Elections office visits Broward to inform students

Ryan Marin

South Bureau Chief

With the Florida Democratic and Republican Primary on March 17, it is important that students know when, where and how to vote. The Political Science Club collaborated with the Broward County Supervisor of Election’s voter outreach office to make sure that students can get informed about the process.

Led by John Way, Public Services Director for the Broward County Supervisor of Elections, the voter outreach office came out to Broward College’s South Campus to inform students about important voting information and hold a question and answer session.

Students who were at the presentation got a lesson in Florida voting laws and regulations. Florida’s primary is on March 17, but early voting is from March 5 to March 17.

While you must go to your specific precinct on March 17, if you participate in early voting you can go to any of the 22 early voting locations across the county and cast your ballot.

As South Campus’s library is an early voting location, this was surprising and beneficial to many students.

Way also explained that Florida is a closed primary, where you can only vote in the primary of the party you are registered with and that in Florida that the cutoff to register to vote is 29 days before an election.

Students were also informed that on the ballot they would vote for their party’s presidential candidate along with local officials such as judges, school board members and city council members, and were given pamphlets with additional information.

The question and answer session were extremely beneficial, as students were able to air their questions and grievances about the Broward County elections office and the voting process directly to members of the elections office.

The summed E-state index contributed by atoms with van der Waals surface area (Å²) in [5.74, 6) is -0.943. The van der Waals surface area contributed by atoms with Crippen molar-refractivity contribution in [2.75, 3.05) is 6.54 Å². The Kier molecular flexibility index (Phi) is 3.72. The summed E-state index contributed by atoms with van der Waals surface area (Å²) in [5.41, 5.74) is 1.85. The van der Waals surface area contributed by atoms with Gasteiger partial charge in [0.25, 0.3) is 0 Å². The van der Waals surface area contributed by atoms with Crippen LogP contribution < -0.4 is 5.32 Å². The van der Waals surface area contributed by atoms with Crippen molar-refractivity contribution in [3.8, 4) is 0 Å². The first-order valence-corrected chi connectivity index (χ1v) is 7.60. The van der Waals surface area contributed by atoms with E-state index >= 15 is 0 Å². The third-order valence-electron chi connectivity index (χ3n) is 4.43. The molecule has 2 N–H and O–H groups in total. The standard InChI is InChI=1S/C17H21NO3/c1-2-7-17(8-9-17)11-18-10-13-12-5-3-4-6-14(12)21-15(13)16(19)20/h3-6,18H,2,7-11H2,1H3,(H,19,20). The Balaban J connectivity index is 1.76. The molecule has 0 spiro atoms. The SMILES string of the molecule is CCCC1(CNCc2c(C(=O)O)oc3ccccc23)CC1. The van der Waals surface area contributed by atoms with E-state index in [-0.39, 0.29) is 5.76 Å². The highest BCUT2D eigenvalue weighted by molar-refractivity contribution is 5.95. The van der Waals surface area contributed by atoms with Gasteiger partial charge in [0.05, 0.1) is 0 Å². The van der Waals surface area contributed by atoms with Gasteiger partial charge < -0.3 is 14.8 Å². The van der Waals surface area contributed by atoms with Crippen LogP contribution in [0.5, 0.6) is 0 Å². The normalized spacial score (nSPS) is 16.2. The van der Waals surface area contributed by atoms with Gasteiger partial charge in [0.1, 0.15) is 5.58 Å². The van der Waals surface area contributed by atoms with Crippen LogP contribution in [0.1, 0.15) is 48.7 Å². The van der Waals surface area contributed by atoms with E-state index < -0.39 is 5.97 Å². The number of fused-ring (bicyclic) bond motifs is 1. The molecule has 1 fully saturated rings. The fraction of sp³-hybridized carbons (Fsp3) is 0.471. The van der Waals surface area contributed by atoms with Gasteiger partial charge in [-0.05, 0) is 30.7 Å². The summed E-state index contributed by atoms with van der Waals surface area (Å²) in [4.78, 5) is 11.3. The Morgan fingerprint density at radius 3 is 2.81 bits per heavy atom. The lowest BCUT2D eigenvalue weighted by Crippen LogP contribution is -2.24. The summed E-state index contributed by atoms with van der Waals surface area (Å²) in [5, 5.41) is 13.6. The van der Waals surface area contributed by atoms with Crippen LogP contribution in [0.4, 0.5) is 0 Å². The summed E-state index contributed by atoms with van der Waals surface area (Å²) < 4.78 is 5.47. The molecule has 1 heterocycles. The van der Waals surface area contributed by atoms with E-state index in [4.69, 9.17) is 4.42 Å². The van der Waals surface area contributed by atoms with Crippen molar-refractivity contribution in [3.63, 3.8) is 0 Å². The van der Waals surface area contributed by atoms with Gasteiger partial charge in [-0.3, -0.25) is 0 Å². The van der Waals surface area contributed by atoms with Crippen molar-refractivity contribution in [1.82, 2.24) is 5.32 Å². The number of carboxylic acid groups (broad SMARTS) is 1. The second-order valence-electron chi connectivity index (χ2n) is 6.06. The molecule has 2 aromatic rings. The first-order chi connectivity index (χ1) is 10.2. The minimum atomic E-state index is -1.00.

Some of the student’s concerns that were brought up were ex-felons voting rights, past election issues with ballots, online voting and concerns about all votes being counted. Way made sure to respond to each of their concerns. When it comes to felons voting and a poll tax, he explained that the county does not check for a voter’s criminal history, but that is done at the federal level, which he cannot control.

As with past issues with ballots, he explained that many of the issues are overblown and false and that his boss Brenda Snipes took unwarranted flack for these false claims.

When discussing the hope for online voting in the future, he believes in the idea but that in the current state of elections they would be susceptible to hacking and interference.

When he answered the question about if his votes matter, he gave a passionate response: “I am a voter just like you all. If I did not believe in the system, I would not be here.”

Overall, the event allowed students to become more informed about the voting process and discuss their concerns with the election office face to face.

The outreach team plans to come back in the future and show off the voting machines to show students how safe the process is and the measures taken to ensure votes are counted.


Political Science Students and Elections office visitors. / Photo courtesy of Political Science Club

Leave a Reply

Your email address will not be published. Required fields are marked *